Painters' brushes with identity crisis

In the Image of Tibet

August 11, 2000

This is primarily a book about the image of Tibet, materially and metaphorically. While it takes paintings created in occupied Tibet (known as the Tibet Autonomous Region (TAR) of the People's Republic of China) and in the principal exilic community in India as its point of departure, it also examines issues of broader concern. Questioning the validity of the romantic image of Tibet as "Shangri-La" among the exilic community and in the West, the book makes clear the angst and anguish of a people who have not only lost their homeland but whose culture is being systematically destroyed by the Han Chinese.

Clare Harris recounts with empathy the acute political and psychological problems faced by Tibetan artists in TAR and Dharamsala in the Indian Himalayas, where the Tibetan government in exile has settled since 1959, when the Dalai Lama fled his country. The book is about the struggle between tradition, which the government-in-exile believes must be preserved to maintain Tibetan identity, and the forces of modernism against which, in this age of revolutionary changes in communication, it is difficult for a community to insulate itself.

The book begins by describing the West's image of Tibet followed by that of the exiled community in India. Tibetans, faced with cultural extinction,may have deliberately adopted a "utopian" and "romantic" view of their country for political expediency rather than from any deeply held convictions. Hence the hostility in official Dharamsala circles to the introduction of modernist ideas in art and culture, fearing that national identity would dissolve or blur in paintings rendered in more "international" styles.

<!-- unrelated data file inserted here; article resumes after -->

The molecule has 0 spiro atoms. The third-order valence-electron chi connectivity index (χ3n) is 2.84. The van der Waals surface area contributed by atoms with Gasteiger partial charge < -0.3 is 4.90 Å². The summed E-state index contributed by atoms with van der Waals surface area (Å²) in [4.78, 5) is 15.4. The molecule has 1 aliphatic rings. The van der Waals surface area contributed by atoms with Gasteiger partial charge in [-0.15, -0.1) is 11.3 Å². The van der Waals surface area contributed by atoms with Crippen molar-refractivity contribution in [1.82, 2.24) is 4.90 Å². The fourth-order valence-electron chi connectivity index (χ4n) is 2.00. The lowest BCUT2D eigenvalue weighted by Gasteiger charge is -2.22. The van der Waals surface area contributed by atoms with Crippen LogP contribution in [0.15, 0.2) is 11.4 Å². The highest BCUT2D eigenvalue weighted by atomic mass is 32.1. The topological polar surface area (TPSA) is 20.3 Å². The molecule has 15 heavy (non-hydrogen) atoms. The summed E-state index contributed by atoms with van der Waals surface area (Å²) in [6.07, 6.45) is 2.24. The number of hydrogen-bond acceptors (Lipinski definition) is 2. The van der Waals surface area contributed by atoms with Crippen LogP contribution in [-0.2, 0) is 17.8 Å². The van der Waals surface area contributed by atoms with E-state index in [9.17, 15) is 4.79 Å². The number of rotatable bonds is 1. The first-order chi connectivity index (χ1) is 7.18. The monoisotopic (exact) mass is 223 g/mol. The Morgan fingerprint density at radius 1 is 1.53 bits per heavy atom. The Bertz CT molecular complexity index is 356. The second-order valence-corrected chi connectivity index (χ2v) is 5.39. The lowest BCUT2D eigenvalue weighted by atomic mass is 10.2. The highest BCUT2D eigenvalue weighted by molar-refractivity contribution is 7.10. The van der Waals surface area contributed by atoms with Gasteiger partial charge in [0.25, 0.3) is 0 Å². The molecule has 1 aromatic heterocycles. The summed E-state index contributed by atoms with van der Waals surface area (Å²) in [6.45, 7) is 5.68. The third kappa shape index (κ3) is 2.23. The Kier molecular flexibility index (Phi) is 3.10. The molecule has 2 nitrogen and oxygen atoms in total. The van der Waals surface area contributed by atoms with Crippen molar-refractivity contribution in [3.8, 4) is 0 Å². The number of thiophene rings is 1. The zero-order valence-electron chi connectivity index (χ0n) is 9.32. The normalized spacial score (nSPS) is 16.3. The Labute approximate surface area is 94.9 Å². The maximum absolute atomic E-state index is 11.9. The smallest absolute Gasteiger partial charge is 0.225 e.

This is clear from some of the images created by such gifted artists as Gongkar Gyatso, whose powerful works Harris discusses at length in a chapter introducing the unfamiliar world of Tibetan art in the TAR. It comes as a dramatic climax to a discussion of the earlier struggles and stumbling blocks for Tibetan painters. Tibetan painters in the TAR were regarded as a minority and were forced to paint in the socialist-realist manner. In the exilic community modernity was discouraged for different reasons.

Harris's book is not just about paintings but about political subjugation,cultural genocide and clashes, ideological and psychological warfare and anguish, and identity crisis. It is a book that should be read not merely by those interested in Tibetan history and culture but by all those concerned with the conflict between religious and political ideologies, between reconstructed romanticised "orientalist" images of cultures and modern notions of objectivity, ethnicity and nationality.

Pratapaditya Pal is research fellow, Norton Simon Museum, California, United States.

In the Image of Tibet

Author - Clare Harris
ISBN - 1 86189 039 7
Publisher - Reaktion
Price - £17.95
Pages - 220

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